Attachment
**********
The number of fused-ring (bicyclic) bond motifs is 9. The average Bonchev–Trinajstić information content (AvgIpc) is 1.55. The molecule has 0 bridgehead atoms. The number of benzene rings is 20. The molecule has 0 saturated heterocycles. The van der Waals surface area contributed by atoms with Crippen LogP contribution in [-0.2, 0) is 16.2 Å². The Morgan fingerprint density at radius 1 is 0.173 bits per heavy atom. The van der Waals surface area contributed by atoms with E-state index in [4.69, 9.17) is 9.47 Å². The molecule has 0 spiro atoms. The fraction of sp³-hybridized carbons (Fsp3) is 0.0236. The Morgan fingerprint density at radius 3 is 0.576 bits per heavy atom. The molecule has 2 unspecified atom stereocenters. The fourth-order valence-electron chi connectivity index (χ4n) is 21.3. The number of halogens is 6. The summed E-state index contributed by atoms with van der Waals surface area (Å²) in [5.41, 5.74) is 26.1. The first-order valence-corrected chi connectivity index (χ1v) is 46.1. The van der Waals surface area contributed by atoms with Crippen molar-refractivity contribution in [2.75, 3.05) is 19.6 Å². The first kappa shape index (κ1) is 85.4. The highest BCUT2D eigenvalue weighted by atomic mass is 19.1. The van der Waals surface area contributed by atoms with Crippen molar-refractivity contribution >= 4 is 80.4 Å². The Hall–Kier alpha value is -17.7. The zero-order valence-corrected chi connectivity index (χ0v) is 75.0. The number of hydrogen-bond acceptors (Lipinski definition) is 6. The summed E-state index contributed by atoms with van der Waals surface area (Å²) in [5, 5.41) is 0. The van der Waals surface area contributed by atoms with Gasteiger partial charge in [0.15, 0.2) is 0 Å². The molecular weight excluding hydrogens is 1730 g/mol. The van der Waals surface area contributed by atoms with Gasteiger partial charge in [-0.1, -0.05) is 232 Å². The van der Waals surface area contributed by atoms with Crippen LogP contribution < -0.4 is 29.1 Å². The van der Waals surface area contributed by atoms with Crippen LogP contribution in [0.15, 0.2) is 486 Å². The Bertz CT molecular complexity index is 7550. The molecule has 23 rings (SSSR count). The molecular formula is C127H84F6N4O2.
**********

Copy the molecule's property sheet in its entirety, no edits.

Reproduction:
The number of fused-ring (bicyclic) bond motifs is 9. The average Bonchev–Trinajstić information content (AvgIpc) is 1.55. The molecule has 0 bridgehead atoms. The number of benzene rings is 20. The molecule has 0 saturated heterocycles. The van der Waals surface area contributed by atoms with Crippen LogP contribution in [-0.2, 0) is 16.2 Å². The Morgan fingerprint density at radius 1 is 0.173 bits per heavy atom. The van der Waals surface area contributed by atoms with E-state index in [4.69, 9.17) is 9.47 Å². The molecule has 0 spiro atoms. The fraction of sp³-hybridized carbons (Fsp3) is 0.0236. The Morgan fingerprint density at radius 3 is 0.576 bits per heavy atom. The molecule has 2 unspecified atom stereocenters. The fourth-order valence-electron chi connectivity index (χ4n) is 21.3. The number of halogens is 6. The summed E-state index contributed by atoms with van der Waals surface area (Å²) in [5.41, 5.74) is 26.1. The first-order valence-corrected chi connectivity index (χ1v) is 46.1. The van der Waals surface area contributed by atoms with Crippen molar-refractivity contribution in [2.75, 3.05) is 19.6 Å². The first kappa shape index (κ1) is 85.4. The highest BCUT2D eigenvalue weighted by atomic mass is 19.1. The van der Waals surface area contributed by atoms with Crippen molar-refractivity contribution >= 4 is 80.4 Å². The Hall–Kier alpha value is -17.7. The zero-order valence-corrected chi connectivity index (χ0v) is 75.0. The number of hydrogen-bond acceptors (Lipinski definition) is 6. The summed E-state index contributed by atoms with van der Waals surface area (Å²) in [5, 5.41) is 0. The van der Waals surface area contributed by atoms with Gasteiger partial charge in [0.15, 0.2) is 0 Å². The molecular weight excluding hydrogens is 1730 g/mol. The van der Waals surface area contributed by atoms with Gasteiger partial charge in [-0.1, -0.05) is 232 Å². The van der Waals surface area contributed by atoms with Crippen LogP contribution < -0.4 is 29.1 Å². The van der Waals surface area contributed by atoms with Crippen LogP contribution in [0.15, 0.2) is 486 Å². The Bertz CT molecular complexity index is 7550. The molecule has 23 rings (SSSR count). The molecular formula is C127H84F6N4O2.